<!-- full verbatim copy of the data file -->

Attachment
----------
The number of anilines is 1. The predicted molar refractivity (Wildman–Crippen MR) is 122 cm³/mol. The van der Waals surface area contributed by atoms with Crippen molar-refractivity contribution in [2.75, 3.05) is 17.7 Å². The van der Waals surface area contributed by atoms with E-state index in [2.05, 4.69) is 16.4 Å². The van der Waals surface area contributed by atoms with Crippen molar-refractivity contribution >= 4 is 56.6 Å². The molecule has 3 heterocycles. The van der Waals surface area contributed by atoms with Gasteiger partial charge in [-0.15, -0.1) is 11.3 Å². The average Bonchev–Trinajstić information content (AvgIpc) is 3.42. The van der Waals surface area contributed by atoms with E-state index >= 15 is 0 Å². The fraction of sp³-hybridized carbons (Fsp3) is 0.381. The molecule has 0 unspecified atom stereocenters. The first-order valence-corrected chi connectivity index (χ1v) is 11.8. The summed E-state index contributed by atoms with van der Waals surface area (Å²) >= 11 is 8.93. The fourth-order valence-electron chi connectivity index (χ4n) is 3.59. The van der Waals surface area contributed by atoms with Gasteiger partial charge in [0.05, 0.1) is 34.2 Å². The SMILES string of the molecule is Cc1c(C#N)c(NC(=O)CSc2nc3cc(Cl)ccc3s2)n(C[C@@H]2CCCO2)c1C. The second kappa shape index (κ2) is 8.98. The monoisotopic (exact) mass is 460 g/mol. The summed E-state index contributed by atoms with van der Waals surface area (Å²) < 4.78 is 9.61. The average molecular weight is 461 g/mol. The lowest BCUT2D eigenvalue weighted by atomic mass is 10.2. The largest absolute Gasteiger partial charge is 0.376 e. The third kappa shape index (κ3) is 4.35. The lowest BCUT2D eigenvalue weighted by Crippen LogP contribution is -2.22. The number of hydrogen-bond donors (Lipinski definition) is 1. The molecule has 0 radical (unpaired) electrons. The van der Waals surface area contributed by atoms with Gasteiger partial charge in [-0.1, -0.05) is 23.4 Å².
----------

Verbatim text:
The number of anilines is 1. The predicted molar refractivity (Wildman–Crippen MR) is 122 cm³/mol. The van der Waals surface area contributed by atoms with Crippen molar-refractivity contribution in [2.75, 3.05) is 17.7 Å². The van der Waals surface area contributed by atoms with E-state index in [2.05, 4.69) is 16.4 Å². The van der Waals surface area contributed by atoms with Crippen molar-refractivity contribution >= 4 is 56.6 Å². The molecule has 3 heterocycles. The van der Waals surface area contributed by atoms with Gasteiger partial charge in [-0.15, -0.1) is 11.3 Å². The average Bonchev–Trinajstić information content (AvgIpc) is 3.42. The van der Waals surface area contributed by atoms with E-state index >= 15 is 0 Å². The fraction of sp³-hybridized carbons (Fsp3) is 0.381. The molecule has 0 unspecified atom stereocenters. The first-order valence-corrected chi connectivity index (χ1v) is 11.8. The summed E-state index contributed by atoms with van der Waals surface area (Å²) >= 11 is 8.93. The fourth-order valence-electron chi connectivity index (χ4n) is 3.59. The van der Waals surface area contributed by atoms with Gasteiger partial charge in [0.05, 0.1) is 34.2 Å². The SMILES string of the molecule is Cc1c(C#N)c(NC(=O)CSc2nc3cc(Cl)ccc3s2)n(C[C@@H]2CCCO2)c1C. The second kappa shape index (κ2) is 8.98. The monoisotopic (exact) mass is 460 g/mol. The summed E-state index contributed by atoms with van der Waals surface area (Å²) < 4.78 is 9.61. The average molecular weight is 461 g/mol. The lowest BCUT2D eigenvalue weighted by atomic mass is 10.2. The largest absolute Gasteiger partial charge is 0.376 e. The third kappa shape index (κ3) is 4.35. The lowest BCUT2D eigenvalue weighted by Crippen LogP contribution is -2.22. The number of hydrogen-bond donors (Lipinski definition) is 1. The molecule has 0 radical (unpaired) electrons. The van der Waals surface area contributed by atoms with Gasteiger partial charge in [-0.1, -0.05) is 23.4 Å².